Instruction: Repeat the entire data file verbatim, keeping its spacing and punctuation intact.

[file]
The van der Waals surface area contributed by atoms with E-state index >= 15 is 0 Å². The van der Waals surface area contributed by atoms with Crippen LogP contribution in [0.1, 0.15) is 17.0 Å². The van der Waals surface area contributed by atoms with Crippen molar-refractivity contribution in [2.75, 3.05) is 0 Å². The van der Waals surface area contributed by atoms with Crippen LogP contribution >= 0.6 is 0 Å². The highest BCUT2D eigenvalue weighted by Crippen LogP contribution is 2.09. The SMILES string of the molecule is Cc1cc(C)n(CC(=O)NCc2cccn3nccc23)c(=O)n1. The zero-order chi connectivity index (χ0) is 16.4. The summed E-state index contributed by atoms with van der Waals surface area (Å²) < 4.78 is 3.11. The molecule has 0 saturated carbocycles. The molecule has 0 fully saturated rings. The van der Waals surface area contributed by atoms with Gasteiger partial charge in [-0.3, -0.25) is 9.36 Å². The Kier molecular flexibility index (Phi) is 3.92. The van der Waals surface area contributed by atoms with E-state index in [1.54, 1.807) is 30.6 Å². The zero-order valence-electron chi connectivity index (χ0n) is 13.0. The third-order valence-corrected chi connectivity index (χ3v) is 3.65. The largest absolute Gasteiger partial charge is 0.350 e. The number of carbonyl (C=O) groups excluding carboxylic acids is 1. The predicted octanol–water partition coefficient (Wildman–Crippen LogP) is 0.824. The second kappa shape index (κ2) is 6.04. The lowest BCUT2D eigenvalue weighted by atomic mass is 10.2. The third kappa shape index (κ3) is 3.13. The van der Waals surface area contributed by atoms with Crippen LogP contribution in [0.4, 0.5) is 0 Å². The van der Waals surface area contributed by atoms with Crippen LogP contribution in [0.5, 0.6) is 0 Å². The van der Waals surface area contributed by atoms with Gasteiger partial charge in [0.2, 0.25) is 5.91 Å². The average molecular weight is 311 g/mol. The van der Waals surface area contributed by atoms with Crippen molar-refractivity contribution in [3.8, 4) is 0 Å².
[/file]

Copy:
The van der Waals surface area contributed by atoms with E-state index >= 15 is 0 Å². The van der Waals surface area contributed by atoms with Crippen LogP contribution in [0.1, 0.15) is 17.0 Å². The van der Waals surface area contributed by atoms with Crippen molar-refractivity contribution in [2.75, 3.05) is 0 Å². The van der Waals surface area contributed by atoms with Crippen LogP contribution >= 0.6 is 0 Å². The highest BCUT2D eigenvalue weighted by Crippen LogP contribution is 2.09. The SMILES string of the molecule is Cc1cc(C)n(CC(=O)NCc2cccn3nccc23)c(=O)n1. The zero-order chi connectivity index (χ0) is 16.4. The summed E-state index contributed by atoms with van der Waals surface area (Å²) < 4.78 is 3.11. The molecule has 0 saturated carbocycles. The molecule has 0 fully saturated rings. The van der Waals surface area contributed by atoms with Gasteiger partial charge in [-0.3, -0.25) is 9.36 Å². The Kier molecular flexibility index (Phi) is 3.92. The van der Waals surface area contributed by atoms with E-state index in [1.54, 1.807) is 30.6 Å². The zero-order valence-electron chi connectivity index (χ0n) is 13.0. The third-order valence-corrected chi connectivity index (χ3v) is 3.65. The largest absolute Gasteiger partial charge is 0.350 e. The number of carbonyl (C=O) groups excluding carboxylic acids is 1. The predicted octanol–water partition coefficient (Wildman–Crippen LogP) is 0.824. The second kappa shape index (κ2) is 6.04. The lowest BCUT2D eigenvalue weighted by atomic mass is 10.2. The third kappa shape index (κ3) is 3.13. The van der Waals surface area contributed by atoms with Crippen LogP contribution in [0.4, 0.5) is 0 Å². The van der Waals surface area contributed by atoms with Crippen LogP contribution in [0.5, 0.6) is 0 Å². The van der Waals surface area contributed by atoms with Gasteiger partial charge in [0.2, 0.25) is 5.91 Å². The average molecular weight is 311 g/mol. The van der Waals surface area contributed by atoms with Crippen molar-refractivity contribution in [3.8, 4) is 0 Å².